Continuing … I’m not over with the flaws yet, sorry. Another one worth mentioning is the delayed profitability.
The problem is that you won’t see any money coming in immediately after you create a product. When you’re offering a service you often receive the money before you even start working. This is completely the other way around with a product.
Sometimes it’s not a big problem. For brands having a strong market position turning a profit is just a matter of time. Like Apple, for example, even though they have to spend serious money on developing the new iPhone, this money will quickly come back to them multiplied once the device is launched.
However, for smaller brands the profit may never come. A situation when you spend money on creating a product and then no one decides to buy it is not an uncommon one. In such a case the product centered business model is much more dangerous.
Since we’re talking money, there’s one more disadvantage worth to mention: refunds. Products have usually a higher refund rate than services. This is due to the fact that a product is something a customer can keep. They can go back to it, revise it, and for physical products even touch it. And, unfortunately, if they don’t like it they can return it.
Services have a much smaller refund rate because a service is not that tangible, and it fades into past much quicker, so people are not so keen to request their money back. Furthermore, services are much more difficult to undo.
Types of products
I’ve been talking about some types of products briefly in this post already, so now let’s have a more in-depth look.
The two main types of products are: physical products and digital products.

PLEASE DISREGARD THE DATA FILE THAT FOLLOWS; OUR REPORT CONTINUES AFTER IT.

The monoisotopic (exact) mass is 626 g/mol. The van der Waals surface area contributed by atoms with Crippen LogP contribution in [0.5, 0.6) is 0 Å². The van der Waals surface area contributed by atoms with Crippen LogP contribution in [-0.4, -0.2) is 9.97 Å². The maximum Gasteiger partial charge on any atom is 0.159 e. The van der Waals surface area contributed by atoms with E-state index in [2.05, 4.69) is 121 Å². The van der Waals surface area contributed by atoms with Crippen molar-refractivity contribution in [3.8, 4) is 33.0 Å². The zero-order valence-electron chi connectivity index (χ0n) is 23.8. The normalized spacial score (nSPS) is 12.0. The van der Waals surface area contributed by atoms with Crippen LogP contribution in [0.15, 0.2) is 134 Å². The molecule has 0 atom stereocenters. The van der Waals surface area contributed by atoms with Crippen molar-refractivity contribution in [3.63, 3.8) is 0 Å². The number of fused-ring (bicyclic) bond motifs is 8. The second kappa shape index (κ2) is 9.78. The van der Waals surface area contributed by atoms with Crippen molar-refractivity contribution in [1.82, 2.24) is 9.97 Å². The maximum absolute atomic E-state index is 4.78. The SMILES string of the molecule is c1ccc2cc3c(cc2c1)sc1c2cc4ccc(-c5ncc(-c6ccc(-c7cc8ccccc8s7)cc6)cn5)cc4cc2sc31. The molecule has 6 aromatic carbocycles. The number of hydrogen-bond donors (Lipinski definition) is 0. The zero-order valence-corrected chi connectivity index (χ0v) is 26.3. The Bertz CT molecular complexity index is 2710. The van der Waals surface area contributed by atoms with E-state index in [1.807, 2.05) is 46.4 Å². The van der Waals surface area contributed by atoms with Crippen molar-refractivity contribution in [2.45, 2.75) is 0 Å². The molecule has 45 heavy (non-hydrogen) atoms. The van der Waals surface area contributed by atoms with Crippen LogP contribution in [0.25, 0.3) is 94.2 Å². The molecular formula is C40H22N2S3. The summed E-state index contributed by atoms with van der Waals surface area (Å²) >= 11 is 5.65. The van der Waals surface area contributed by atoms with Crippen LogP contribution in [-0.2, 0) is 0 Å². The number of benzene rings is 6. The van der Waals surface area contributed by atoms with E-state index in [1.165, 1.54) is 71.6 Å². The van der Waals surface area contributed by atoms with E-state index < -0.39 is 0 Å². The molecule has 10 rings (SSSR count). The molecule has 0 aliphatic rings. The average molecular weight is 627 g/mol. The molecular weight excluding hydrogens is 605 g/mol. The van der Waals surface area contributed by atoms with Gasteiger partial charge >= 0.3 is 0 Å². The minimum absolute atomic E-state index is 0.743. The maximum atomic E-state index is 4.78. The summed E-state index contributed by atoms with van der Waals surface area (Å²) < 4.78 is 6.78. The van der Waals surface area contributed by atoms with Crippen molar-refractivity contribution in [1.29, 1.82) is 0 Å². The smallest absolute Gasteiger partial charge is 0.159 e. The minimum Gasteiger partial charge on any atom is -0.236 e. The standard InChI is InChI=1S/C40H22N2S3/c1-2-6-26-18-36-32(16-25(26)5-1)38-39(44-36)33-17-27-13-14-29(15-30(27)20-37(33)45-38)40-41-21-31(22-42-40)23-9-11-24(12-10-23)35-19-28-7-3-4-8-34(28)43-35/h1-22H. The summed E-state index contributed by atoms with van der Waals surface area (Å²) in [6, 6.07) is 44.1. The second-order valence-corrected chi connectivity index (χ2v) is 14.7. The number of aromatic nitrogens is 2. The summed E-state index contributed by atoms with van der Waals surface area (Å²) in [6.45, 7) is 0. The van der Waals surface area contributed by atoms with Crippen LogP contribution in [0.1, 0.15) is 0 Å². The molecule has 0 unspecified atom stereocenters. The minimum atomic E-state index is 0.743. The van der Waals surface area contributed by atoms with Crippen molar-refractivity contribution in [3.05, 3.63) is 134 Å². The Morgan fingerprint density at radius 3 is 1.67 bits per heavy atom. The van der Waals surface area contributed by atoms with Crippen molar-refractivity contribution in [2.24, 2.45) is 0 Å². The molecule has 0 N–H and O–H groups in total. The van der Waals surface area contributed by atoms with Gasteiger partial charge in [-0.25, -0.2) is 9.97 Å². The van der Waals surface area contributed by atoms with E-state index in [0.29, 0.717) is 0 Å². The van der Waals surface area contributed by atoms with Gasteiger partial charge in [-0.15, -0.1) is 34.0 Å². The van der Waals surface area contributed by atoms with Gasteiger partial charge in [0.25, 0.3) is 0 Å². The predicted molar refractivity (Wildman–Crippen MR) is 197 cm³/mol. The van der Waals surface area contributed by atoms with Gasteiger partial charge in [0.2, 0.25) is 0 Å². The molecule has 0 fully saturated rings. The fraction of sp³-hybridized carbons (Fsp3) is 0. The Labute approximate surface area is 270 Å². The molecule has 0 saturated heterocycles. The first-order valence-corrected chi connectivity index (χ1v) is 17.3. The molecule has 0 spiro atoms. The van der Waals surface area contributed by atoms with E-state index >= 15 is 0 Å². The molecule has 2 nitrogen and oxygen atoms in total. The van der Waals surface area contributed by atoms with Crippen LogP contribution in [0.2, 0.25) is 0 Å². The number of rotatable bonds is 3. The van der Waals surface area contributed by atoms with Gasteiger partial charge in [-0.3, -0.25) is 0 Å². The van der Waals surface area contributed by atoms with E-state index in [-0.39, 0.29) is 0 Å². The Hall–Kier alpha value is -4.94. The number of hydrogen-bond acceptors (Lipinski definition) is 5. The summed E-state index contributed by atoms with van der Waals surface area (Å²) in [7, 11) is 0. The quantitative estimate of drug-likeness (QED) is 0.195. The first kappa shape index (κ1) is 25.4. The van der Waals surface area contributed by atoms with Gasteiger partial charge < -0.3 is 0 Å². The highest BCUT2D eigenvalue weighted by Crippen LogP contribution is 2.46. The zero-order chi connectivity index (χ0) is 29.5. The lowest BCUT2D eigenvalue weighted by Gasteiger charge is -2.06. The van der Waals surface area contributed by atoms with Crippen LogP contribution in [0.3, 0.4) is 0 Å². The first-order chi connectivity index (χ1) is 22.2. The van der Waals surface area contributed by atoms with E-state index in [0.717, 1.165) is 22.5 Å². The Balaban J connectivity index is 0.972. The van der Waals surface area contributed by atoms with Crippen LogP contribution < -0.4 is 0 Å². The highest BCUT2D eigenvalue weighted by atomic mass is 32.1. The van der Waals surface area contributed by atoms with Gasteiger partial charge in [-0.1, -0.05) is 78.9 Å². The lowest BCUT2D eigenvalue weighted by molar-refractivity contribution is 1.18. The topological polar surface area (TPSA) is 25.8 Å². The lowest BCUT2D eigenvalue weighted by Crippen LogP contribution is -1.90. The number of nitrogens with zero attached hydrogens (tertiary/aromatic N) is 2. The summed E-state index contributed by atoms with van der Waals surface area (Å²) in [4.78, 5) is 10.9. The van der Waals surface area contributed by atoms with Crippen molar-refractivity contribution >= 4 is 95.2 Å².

Even though you’re doing business online you can be selling any physical product you like. For some ideas just go to eBay and see how many different categories there are.
If you’re going for physical products I’m sure you have everything already planned out, so I’m not going to talk about them here. Instead, let’s focus on digital products.
There are hundreds of different types of digital products. Some people choose to go with audio, others with video, and others with traditional text content. On the other hand, there’s software and software, graphical content (photos, icons, graphics, animations). The scope is truly enormous.
One of the most common examples of a digital product is an eBook. They are relatively easy to create (I mean the technical aspects of it), and don’t require a lot of money as an investment. That is usually what makes eBooks the starting point for many online entrepreneurs.
The mystical dream
Oftentimes, offering online products brings one thing into mind – passive income – the holy grail of every online entrepreneur.
To be honest, products can get you close to making some passive income, but it won’t ever be truly 100% passive. Don’t fell victim to such a mindset. Reaching success at anything requires a lot of work, passive income included.
Finding clients and customers
This is a very extensive issue, so I’m not going to talk about it now. Instead, I’m going to leave it for some other time when I only focus on different ways of attracting customers. Both for service based businesses and product based businesses, and probably other business models too.
In many cases, though, you can use the same tools in different types of businesses, you just have to utilize them a little differently for each one.
As you can see, there are lots of elements to product based business models. Also, this path has both a number of advantages and a number of disadvantages. This all results in the fact that there’s truly no ultimate business model. You always have to choose one that seems the most attractive to YOU.
That’s it for this post, I hope it helps, and as always feel free to tell me what you think, comment, share, and see you next time.
- Online Business Models Explained: Services and Consulting
- Online Business Models Explained: Affiliate Income
- Friendly Advice on How to Begin Advertising Your Business Online